Canadian Architect


Edmonton’s new Rogers Place arena garners praise for its iconic design

February 21, 2017
by Canadian Architect

Image courtesy of Ice District JV

Image courtesy of Ice District JV

Since opening in September 2016, the $480-million, city-owned Rogers Place arena in downtown Edmonton has exceeded performance expectations with record attendance while garnering praise for its iconic design.

All home games to date for the National Hockey League’s Edmonton Oilers have sold out and the Western Hockey League’s Edmonton Oil Kings experienced their largest-ever attendance with a sell-out on opening night. Attendance for community events and concerts has also surpassed expectations. In just two months, the venue has hosted more than 500,000 guests. The arena has a capacity of 18,347 for hockey and 20,147 for concerts. Pollstar recently nominated it as the industry’s Best New Major Concert Venue.

Image courtesy of Ice District JV

Image courtesy of Ice District JV

HOK, in association with ATB and DIALOG, was commissioned by the city of Edmonton and the NHL’s Edmonton Oilers to design the new arena and to oversee the master plan of an adjacent mixed-use district and plaza, ICE District. The arena and district represent a significant reinvestment in the city fabric by the Oilers Entertainment Group.

The team designed Rogers Place as a 365-day-a-year destination that reimagines traditional arena architecture by balancing functionality with a unique design. The arena’s curvilinear architecture, which bridges the arena and ICE District across 104th Street, is aesthetically striking and practical for pedestrians. Ford Hall, a 25,000-sq.-ft., naturally lit, grand atrium space that serves as an entrance to Rogers Place, provides a distinct community gathering space that is enhanced by Tsa Tsa Ke K’e (Iron Foot Place), a 45-foot circular mosaic designed by world-renowned Canadian artist Alex Janvier.

The 1.1-million-sq.-ft. arena features the NHL’s largest high-definition scoreboard, which is 46-by-46 feet, as well as more than 1,200 HDTVs. Seating options include 3,100 club seats, 900 PCL Loge seats, 500 drink rail seats, 300 ozone club seats, 57 Scotiabank executive suites, 24 theatre boxes, three clubs, two club lounges and Curve, a full-service restaurant.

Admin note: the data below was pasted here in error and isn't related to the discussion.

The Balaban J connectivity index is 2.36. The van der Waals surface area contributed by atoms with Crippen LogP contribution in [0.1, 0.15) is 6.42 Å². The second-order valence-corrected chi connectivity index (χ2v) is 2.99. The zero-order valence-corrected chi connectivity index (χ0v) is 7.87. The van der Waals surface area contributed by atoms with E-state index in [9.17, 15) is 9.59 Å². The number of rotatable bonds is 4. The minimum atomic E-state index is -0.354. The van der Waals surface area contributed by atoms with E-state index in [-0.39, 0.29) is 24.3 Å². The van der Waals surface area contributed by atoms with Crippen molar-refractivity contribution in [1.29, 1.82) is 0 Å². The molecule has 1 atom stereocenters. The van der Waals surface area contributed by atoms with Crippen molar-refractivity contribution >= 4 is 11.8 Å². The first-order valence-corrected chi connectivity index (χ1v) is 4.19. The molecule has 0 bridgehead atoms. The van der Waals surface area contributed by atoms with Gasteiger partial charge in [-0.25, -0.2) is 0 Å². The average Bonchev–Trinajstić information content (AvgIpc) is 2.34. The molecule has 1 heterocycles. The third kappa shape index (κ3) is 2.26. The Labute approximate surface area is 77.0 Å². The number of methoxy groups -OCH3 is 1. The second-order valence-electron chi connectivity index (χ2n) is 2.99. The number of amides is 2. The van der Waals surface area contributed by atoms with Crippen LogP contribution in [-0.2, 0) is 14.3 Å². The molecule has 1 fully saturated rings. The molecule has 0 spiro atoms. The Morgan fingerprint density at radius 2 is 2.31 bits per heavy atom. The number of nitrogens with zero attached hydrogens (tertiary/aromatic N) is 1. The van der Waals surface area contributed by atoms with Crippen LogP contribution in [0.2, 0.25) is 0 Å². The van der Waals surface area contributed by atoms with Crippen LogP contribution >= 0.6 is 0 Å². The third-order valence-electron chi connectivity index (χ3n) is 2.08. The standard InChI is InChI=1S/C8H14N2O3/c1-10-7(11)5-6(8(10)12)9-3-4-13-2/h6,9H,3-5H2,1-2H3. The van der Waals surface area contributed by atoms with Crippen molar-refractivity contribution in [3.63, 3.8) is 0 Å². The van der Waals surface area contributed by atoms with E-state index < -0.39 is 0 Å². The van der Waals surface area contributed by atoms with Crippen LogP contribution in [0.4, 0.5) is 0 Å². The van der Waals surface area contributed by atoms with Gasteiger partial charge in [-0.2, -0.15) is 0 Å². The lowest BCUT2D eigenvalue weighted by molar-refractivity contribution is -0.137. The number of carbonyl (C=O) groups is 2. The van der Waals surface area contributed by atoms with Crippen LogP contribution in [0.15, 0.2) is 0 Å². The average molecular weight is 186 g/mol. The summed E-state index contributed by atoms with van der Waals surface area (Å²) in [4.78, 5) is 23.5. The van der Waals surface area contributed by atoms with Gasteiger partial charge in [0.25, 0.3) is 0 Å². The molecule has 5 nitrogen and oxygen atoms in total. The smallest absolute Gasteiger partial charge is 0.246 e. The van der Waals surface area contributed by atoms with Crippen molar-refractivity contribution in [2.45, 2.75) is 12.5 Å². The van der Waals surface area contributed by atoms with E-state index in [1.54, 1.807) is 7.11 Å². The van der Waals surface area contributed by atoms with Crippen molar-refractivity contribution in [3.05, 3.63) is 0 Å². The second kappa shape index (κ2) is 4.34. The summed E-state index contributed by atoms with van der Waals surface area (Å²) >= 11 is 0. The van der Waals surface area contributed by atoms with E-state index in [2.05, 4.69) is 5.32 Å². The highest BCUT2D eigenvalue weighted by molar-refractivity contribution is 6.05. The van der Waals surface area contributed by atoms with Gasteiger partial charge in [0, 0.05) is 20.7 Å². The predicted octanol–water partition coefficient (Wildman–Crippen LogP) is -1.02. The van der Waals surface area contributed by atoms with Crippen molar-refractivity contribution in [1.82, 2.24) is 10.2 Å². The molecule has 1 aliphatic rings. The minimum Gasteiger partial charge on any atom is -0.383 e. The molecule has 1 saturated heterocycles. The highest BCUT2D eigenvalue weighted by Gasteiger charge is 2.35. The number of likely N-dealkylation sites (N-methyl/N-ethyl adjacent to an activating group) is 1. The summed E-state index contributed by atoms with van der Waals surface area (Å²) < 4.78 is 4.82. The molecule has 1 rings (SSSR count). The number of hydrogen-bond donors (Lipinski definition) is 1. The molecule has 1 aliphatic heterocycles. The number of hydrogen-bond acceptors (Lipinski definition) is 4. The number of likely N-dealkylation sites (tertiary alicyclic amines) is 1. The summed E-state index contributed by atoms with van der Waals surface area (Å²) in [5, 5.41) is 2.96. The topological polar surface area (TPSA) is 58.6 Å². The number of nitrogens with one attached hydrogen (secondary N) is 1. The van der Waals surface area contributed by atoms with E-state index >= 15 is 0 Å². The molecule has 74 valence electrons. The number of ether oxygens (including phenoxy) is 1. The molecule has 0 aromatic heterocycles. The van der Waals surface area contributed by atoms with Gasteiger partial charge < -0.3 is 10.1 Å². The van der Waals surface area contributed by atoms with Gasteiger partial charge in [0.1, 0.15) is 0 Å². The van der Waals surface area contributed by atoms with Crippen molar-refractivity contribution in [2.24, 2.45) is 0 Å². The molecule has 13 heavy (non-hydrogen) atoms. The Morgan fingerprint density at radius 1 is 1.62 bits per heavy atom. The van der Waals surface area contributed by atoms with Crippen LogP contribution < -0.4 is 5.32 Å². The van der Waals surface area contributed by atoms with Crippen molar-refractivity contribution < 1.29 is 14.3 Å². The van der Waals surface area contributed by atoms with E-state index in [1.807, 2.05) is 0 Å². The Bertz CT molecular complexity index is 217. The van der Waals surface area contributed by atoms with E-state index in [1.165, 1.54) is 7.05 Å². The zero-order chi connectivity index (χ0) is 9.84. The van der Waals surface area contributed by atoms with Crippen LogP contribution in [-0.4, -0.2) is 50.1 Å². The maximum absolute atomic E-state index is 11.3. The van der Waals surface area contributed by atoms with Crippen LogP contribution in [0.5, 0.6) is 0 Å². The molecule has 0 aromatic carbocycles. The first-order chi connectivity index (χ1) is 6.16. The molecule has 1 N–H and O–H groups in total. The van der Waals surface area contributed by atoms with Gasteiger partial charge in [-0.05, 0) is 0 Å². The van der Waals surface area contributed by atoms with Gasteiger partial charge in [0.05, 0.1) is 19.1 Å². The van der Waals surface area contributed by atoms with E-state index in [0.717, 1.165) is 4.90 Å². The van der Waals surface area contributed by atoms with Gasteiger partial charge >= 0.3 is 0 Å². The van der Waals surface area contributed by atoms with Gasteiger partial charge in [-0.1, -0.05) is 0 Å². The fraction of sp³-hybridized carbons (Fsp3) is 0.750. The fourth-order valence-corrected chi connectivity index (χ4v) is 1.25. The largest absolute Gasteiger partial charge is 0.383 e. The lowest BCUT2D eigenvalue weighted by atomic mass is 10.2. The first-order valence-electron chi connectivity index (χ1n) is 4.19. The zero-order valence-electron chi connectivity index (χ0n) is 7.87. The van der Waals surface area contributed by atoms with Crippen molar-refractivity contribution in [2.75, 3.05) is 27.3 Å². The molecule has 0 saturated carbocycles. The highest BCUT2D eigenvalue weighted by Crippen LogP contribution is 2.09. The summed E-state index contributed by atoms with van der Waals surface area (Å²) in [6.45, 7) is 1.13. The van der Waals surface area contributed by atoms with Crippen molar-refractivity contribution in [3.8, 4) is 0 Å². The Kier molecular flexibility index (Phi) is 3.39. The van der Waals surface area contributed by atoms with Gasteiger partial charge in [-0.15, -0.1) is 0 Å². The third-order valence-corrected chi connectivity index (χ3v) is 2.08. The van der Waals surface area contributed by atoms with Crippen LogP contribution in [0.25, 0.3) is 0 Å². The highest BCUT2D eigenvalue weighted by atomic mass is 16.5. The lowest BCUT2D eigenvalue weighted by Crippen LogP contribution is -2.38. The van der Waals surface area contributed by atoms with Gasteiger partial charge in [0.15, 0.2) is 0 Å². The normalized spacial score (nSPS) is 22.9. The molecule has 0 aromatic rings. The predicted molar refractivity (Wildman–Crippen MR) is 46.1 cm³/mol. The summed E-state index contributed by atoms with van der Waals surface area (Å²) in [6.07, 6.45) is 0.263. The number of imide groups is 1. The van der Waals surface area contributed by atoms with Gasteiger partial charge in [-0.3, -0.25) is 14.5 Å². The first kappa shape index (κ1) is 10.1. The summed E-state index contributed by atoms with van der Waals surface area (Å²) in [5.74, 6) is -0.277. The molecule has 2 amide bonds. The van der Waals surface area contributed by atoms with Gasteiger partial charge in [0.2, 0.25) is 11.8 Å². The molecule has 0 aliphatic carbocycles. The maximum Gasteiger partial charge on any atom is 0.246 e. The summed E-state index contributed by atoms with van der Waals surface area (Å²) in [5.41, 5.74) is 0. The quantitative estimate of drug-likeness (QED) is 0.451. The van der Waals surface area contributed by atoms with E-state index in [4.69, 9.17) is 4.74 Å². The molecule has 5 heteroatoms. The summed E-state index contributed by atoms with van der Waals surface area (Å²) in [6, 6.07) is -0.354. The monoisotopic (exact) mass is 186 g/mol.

Image courtesy of Ice District JV

Image courtesy of Ice District JV

In addition to driving the revitalization of Edmonton’s downtown core, Rogers Place will help set a new standard for sustainability in arena design. Expected to be Canada’s first LEED Silver-certified NHL arena, the facility will use 37 per cent less water and 14 per cent less energy than conventionally designed venues. The design team, PCL Construction and other project partners ensured that more than 87 per cent of construction debris was recycled or reused and 20 per cent of all construction materials were derived from recycled content. OEG has also committed to cutting down on food waste, with prepared but unserved food being donated to the local food bank.

ICE District, which was brought to life by HOKDIALOGShugarman Architecture + Design, WAM Development and Hariri Pontarini Architects, will span 25 acres and is scheduled to be fully built out by 2019-2020. It will be Canada’s largest mixed-use sports and entertainment district and includes private development, office development, residential units and parking spaces.

“The arena and the adjacent ICE District currently under construction are milestone projects that won’t just shape Edmonton, but will also influence the way communities across the world approach the use of a sports and entertainment anchor venue in developing successful mixed-use districts,” said Ryan Gedney, an HOK vice president and senior project designer for Rogers Place.

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